Safran Ramps Up Engine Production

By Amy Kluber | October 4, 2016
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Safran Helicopter Engines (formerly Turbomeca) has been hit by the helicopter market crisis, reaching a low point in turnover and production. 

Cyrille Poetsch, EVP of programs, estimates between 700 and 800 new engines will be produced this year, compared to a record number of 1,300 in 2008. More bad news comes from support activities, which are affected by the offshore decline. Yet the French company expects a market recovery within two years.

Meanwhile, the company is ramping up development, with four new engines having flown on new applications this year. The Arrano on Airbus Helicopters’ new H160 flew in January, followed in April by the Ardiden 3G on Kamov’s Ka62, the Arriel 2H on China’s AC312E in July and the Ardiden 1U on HAL’s Light Utility Helicopter.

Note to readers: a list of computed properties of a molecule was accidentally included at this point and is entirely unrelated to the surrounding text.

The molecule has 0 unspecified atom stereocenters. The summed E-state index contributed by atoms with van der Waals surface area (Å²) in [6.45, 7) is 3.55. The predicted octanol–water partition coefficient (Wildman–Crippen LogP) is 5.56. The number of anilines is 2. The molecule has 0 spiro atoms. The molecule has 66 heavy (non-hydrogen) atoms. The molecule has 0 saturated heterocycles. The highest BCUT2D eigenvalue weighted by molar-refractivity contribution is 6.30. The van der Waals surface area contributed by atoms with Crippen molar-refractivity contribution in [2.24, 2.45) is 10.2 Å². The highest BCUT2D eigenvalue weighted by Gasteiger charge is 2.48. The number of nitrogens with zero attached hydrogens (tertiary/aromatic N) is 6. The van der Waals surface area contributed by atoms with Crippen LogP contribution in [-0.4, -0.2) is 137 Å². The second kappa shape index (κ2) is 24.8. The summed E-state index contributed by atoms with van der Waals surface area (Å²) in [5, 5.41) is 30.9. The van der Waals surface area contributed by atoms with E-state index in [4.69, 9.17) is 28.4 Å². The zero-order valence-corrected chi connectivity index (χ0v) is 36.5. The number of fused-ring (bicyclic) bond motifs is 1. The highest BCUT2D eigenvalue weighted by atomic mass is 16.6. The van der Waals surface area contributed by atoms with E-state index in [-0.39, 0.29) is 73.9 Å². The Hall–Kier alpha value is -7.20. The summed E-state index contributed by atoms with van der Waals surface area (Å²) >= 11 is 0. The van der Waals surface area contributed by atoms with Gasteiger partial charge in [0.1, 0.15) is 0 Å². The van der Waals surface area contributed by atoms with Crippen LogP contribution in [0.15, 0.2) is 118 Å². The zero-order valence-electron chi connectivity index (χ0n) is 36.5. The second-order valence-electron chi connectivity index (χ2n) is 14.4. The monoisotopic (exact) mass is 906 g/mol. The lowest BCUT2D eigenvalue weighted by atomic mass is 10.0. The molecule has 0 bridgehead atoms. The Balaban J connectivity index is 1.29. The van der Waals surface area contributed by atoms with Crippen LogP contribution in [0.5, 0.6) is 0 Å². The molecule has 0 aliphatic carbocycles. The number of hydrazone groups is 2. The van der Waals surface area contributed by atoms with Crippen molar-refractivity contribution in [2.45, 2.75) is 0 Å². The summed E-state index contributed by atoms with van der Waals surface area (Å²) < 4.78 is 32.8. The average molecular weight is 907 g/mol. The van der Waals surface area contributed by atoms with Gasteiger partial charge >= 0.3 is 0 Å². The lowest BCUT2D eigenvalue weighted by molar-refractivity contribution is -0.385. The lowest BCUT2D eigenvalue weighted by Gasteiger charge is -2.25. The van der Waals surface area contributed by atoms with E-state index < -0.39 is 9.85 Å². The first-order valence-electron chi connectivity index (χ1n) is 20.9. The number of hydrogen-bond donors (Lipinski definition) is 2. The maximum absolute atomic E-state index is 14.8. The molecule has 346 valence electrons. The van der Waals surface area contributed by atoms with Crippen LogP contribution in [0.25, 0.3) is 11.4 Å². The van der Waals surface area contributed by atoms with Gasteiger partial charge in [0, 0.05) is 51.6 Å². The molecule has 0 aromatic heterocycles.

China’s AC352/WZ16 is expected to take off later this year. The company will seek Chinese certification for the WZ16.

The first Arrius 2R  engine assembled in the U.S. for the new Bell Helicopter 505 Jet Ranger X has been delivered Sept. 8. Certified in December 2015, the engine began assembly at the company’s headquarters in Bordes, France.

The engine manufacturer’s activities on high-power engines are also gaining momentum. The launch of the HPE family (2,500-3,000 shp) forms part a strategy that began with the 2013 acquisition of Rolls-Royce’s entire RTM322 program. The RTM322 is now integrated with Safran’s supply chain and production lines. The next step is testing of the technology demonstrator Tech 3000, which will help develop the new family of engines based on compressor technologies.

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